Sometime in early 1960's, my father decided to buy a car. In those days, only three models of cars were available in India. We all liked the Fiat 1100 for its looks and performance, though considering today's cars, it was kind of ramshackle stuff. So my father went to the showroom, paid some advance and booked the car. Surprisingly, the dealer was rather silent about when he would be able to deliver the vehicle. My father decided to wait hoping for an early delivery. However days passed into months and then months passed into years, still nothing happened. No car was delivered. After waiting for about 6 years, my father got so much frustrated that he canceled the booking.
I am very much reminded of my fathers frustration and predicament, as I follow the news about India's new aircraft carrier to be delivered by Russia. As per initial contract, INS Vikramaditya was to have been delivered five years ago. However, things started going wrong from day one. Hull of this ship, known as Admiral Gorshkov, was abandoned by the Russians as they had no funds to complete the ship. India signed a contract with Sevmash shipyard to refurbish the ship at a cost of $947 million in 2005. However Russians soon realised that the price they had quoted was so low, that the ship could never be completed. There were protracted negotiations in several stages and the final cost has gone up to $2.3 billion.
Finally, the extensively refurbished aircraft carrier from Soviet Russia era, sailed out of the shipyard for its first comprehensive sea trials in the summer of 2012. Some of the trials were quite successful. MiG-29K fighter jets successfully completed take-offs and landings on its deck. But then, when the crew tested the aircraft carrier for its top speed, it could not go beyond 30 knots because boiler insulation frayed in extreme temperatures and the ship had to return to shipyard. There were extensive consultations and it was decided to replace the insulation with asbestos insulation. It took several months to fix the glitch and send the vessel for sea trials again. The sea trials could be completed in July 2013, when the ship achieved its top speed of 32 knots.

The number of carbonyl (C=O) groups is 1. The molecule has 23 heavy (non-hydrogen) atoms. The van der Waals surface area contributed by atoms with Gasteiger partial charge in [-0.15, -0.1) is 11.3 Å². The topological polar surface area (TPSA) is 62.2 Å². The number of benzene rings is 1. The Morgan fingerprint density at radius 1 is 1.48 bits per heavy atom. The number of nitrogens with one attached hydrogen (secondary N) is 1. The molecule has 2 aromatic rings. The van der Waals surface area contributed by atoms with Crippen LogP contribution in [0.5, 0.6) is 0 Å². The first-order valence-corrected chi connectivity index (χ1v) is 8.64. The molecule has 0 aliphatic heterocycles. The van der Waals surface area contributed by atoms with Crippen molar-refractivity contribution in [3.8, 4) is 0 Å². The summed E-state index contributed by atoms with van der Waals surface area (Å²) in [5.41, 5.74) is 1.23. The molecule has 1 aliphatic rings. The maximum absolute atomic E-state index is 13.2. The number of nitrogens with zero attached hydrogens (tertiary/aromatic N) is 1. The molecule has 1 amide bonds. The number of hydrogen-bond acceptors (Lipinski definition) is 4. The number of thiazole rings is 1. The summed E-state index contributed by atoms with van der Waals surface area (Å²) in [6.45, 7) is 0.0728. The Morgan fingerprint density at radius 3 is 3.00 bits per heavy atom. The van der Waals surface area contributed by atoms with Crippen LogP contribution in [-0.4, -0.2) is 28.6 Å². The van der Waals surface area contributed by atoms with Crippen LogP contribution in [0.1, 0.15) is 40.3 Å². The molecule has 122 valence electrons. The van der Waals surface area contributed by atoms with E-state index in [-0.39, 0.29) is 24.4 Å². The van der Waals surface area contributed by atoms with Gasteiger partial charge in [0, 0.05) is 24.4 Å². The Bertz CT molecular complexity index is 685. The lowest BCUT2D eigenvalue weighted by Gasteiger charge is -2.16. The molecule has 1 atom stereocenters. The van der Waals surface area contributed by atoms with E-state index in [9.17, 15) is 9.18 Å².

During all this time, Indian Navy, has been anxiously waiting the arrival of the carrier. It is operating INS Viraat, an old ship almost near the end of its life. India’s first indigenous aircraft carrier, Vikrant, s being built by the Cochin Shipyard in India has been just launched and is unlikely to be ready for commissioning before 2017-18.
Fortunately for Indian Navy, aviation trials were successfully completed on INS Vikramaditya this week. A team of 20 officers of the Indian Navy were present for observation as fighter jets, flown by the Russian pilots, landed and took off from the deck and performed all other exercises, like touch-and-go, and flight profiles. INS Vikramaditya would now steam to the Sevmash shipyard for getting the finishing touches and a fresh coat of special paint before its delivery to the Indian Navy in mid-November.
The 45000 Tonne ship INS Vikramaditya is 284-metre-long and 60-metre-high. It can easily carry 30 fighter jets and helicopters, and is fitted with latest communication systems, protective coating, a telephone exchange, pumps, hygiene and galley equipment, lifts and many more facilities. It would be manned at any given time by a 2,000-strong staff. The carrier has an extended flight deck and a full runway with a ski jump and arrestor wires.
Indian Navy must have heaved a sigh of relief, as they had no choice but to wait for the carrier. As I have mentioned in the beginning, my father could cancel his order for a Fiat 1100 car, for non delivery, Navy had no such choice. (HaHa)
21 September 2013